The whole premise of content marketing is to provide real value to readers, rather than overtly commercial material. Have doubts? A study by Chartbeat found that only 24 percent of users will read an article for more than 15 seconds once they realize it’s native advertising and not organic content. That’s why we’re such big advocates of useful news stories, in-depth blog posts and other actionable resources that exist purely to give readers value.
So what about case studies? It’s true that the initial investment in a case study is higher than a blog post or news video round-up. But a case study’s purpose is clear: To build trust with prospects by showing how products and services have worked for other customers. It’s a pretty straightforward marketing ploy – but it works. Customers don’t just want to take your word for it – they want to hear it from your clients.
Only 24 percent of users will read an article for more than 15 seconds once they realize it’s native advertising and not organic content.
But how can you tell a case study is doing a good job? What results can you expect to see and how do you measure them? Here’s a breakdown of case study ROI and why it’s such a valuable asset in your content strategy:
Build audience trust & buy in
The Millennial generation considers user-generated content (UGC) 20 percent more influential, 35 percent more memorable and 50 percent more trustworthy, according to research by Crowdtap. And while case studies aren’t completely made up of UGC, they do contain opinions straight from the source and come as close as any kind of content brands regularly publish on their websites.
Answer decision makers’ top questions
Case studies are upfront in the way they present information. A case study is a clear narrative that progresses from problem to strategy to solution, illustrating the precise manner a business relationship will pay off for companies.
A CMO Council survey found something interesting about B2B content – it gets passed around a lot. Almost all (94 percent) B2B decision makers circulated content across organizational tiers and to multiple stakeholders, so it’s important to provide clear-cut answers to executives’ questions. Case studies contain the right information to get buy-in across the company.
Strengthen relationships with results
One study estimated the probability of making a sale to a new contact is between 5 and 20 percent, all things being equal. However, pitching to a past customer is a lot easier – potentially 60 to 70 percent easier. It’s great to on-board new customers, but there may be more value in keeping your current patrons.
A case study is an attempt to split the difference between customers and prospects. If readers feel as if they’ve gotten to know a company, its employees and the overall experience they should expect, they’re more likely to buy because they’re already invested in the idea. This is particularly important in a B2B setting where purchases are mostly one-time only. It may not be possible to do more business with a client, but using that client’s satisfaction for victories down the road is a total win made possible by in-depth case studies.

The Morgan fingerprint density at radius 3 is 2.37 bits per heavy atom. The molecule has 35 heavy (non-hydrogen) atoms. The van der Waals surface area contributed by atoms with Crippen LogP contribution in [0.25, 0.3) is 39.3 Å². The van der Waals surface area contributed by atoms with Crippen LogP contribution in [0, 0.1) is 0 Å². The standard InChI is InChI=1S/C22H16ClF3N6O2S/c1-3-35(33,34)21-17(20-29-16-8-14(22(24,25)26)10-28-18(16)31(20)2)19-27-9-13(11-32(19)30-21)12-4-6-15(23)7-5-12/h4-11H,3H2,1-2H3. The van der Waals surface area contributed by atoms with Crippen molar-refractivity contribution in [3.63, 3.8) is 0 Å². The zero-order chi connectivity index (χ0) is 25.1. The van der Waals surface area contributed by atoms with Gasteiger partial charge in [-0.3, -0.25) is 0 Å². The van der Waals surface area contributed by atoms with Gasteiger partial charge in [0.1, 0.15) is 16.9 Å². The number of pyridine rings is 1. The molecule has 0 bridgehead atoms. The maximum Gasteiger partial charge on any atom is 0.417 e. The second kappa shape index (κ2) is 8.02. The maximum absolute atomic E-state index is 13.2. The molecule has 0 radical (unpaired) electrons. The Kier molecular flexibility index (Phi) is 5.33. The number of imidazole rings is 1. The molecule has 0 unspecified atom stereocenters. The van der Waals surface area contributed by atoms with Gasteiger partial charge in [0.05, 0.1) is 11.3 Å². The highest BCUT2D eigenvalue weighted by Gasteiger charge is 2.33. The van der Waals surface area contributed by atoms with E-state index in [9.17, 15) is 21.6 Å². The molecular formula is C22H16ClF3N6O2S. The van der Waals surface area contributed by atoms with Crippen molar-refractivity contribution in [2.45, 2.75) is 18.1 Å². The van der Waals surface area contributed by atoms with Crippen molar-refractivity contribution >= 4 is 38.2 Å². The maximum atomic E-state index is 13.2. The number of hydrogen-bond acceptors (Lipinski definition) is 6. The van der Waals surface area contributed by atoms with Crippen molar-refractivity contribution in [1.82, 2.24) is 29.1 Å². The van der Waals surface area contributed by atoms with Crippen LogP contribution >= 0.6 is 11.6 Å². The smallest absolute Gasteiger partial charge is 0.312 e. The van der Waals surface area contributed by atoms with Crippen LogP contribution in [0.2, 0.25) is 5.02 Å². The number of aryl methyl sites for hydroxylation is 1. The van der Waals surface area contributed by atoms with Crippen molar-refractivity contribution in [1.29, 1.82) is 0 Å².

Drive results on multiple channels
Case study dividends are significant across channels. A case study can provide ROI across these platforms:
• Search: Case studies are extremely specific in terms of the subjects they cover. Well-executed examples have answers for particular pain points, so they’ll show up in the hyper-specific searches users are increasingly conducting.
• Social: Case studies catch eyes on social because users on that channel are also looking for something specific. Instead of “5 generic tips about why social is valuable”, you’re saying: “Here’s how doing X helped company Y get Z results.”
• Email: Using in-depth content as fodder for email helps increase the open and click-through rate. This is particularly true when email sends are segmented by industry, which is why having relevant case studies in multiple verticals can be a significant email marketing win.
Some of the best examples of content marketing involve giving away free samples. When customers get a taste of a company’s products or services in advance, they can judge for themselves if a business relationship is a good idea. But if an analytical blog post is like a supermarket sample, a case study is a half-hour cooking show that demonstrates exactly what goes into a meal. Sure, it may not contain the actual flavor, but it has so much detail and information prospects can’t help but see themselves eating the full course a little while down the road.